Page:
Ordaining Gays and Lesbians: Denominational Approaches

Among each of the movements, admitting gay and lesbian students has been a cause of debate, concern...and learning.


The rabbinate is an evolving institution in Jewish life. Before the late 20th century, for example, only men could become rabbis. However, as women and men gained greater equality in secular society, each of the denominations began to consider the question of equal access to religious leadership for both women and men.

Similarly, now that a significant number of people both inside and outside the Jewish community openly identify as gay or lesbian, the denominations, to varying degrees, have begun to debate the place of gay and lesbian identity in the Jewish community and, specifically, the rabbinate. Each denomination has approached the issue of gay ordination differently, but the question has made its presence felt in all of the major denominations.

Reconstructionist Movement

During its first 15 years of existence, the Reconstructionist Rabbinical College (RRC) did not ordain openly gay Jews. Beginning in 1984, though, RRC changed its admissions policy and became the first major rabbinical seminary to accept openly gay students. In 1990, the Reconstructionist Rabbinical Assembly recommended that the Reconstructionist movement also establish a policy of non-discrimination in rabbinic job placement processes.

"It became a civil rights issue," said Rabbi Linda Holtzman, a former director of practical rabbinics at RRC, of the college’s decision to change its policy to admit gays and lesbians. "The gay rights movement was strong enough that it started to have an impact." Holtzman added that a lot of "pushing" catalyzed study and eventual change in the movement about what "it means to be open and inclusive."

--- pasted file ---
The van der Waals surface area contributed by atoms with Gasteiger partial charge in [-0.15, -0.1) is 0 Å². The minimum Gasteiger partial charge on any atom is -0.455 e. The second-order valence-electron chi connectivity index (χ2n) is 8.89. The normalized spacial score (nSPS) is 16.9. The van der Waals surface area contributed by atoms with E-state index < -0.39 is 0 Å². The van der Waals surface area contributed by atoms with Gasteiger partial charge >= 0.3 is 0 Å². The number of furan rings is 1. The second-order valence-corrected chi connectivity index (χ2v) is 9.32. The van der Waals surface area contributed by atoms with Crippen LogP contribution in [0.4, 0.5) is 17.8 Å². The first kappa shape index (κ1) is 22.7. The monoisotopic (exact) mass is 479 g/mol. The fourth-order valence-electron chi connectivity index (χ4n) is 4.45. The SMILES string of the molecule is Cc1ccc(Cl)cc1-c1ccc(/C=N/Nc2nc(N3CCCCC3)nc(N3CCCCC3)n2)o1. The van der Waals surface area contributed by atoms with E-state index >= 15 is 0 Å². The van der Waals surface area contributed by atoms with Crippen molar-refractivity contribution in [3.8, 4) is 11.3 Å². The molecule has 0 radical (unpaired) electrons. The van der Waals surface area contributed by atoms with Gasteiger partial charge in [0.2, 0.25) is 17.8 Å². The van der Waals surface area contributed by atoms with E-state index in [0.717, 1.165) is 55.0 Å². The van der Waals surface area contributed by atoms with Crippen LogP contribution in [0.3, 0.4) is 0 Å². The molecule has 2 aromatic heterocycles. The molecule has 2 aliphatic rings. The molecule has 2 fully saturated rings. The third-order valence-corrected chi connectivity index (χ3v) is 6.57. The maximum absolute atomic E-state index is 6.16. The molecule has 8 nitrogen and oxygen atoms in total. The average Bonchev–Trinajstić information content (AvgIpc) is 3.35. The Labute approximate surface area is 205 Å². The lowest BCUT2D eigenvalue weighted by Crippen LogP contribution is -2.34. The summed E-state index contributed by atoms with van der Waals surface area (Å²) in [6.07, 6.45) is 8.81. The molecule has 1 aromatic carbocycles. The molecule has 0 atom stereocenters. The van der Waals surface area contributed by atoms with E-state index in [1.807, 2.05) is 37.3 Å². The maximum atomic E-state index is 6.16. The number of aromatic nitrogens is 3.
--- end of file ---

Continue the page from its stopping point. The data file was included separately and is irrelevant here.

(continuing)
Reform Movement

The Central Conference of American Rabbis (CCAR), the rabbinic arm of the Reform movement, catalyzed a series of discussions about homosexuality with its 1977 resolution calling for an end to discrimination against gay people in both secular and Jewish society. Among the responses over the following decade was a resolution submitted to the movement in 1985 by Rabbi Margaret Wenig and rabbinical student Margaret Holub calling for gay ordination.

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Elizabeth Richman is a rabbinical student at JTS.

Note: The opinions expressed here are the personal views of the author. All comments on MyJewishLearning.com are moderated. Any comment that is offensive or inappropriate will be removed. Privacy Policy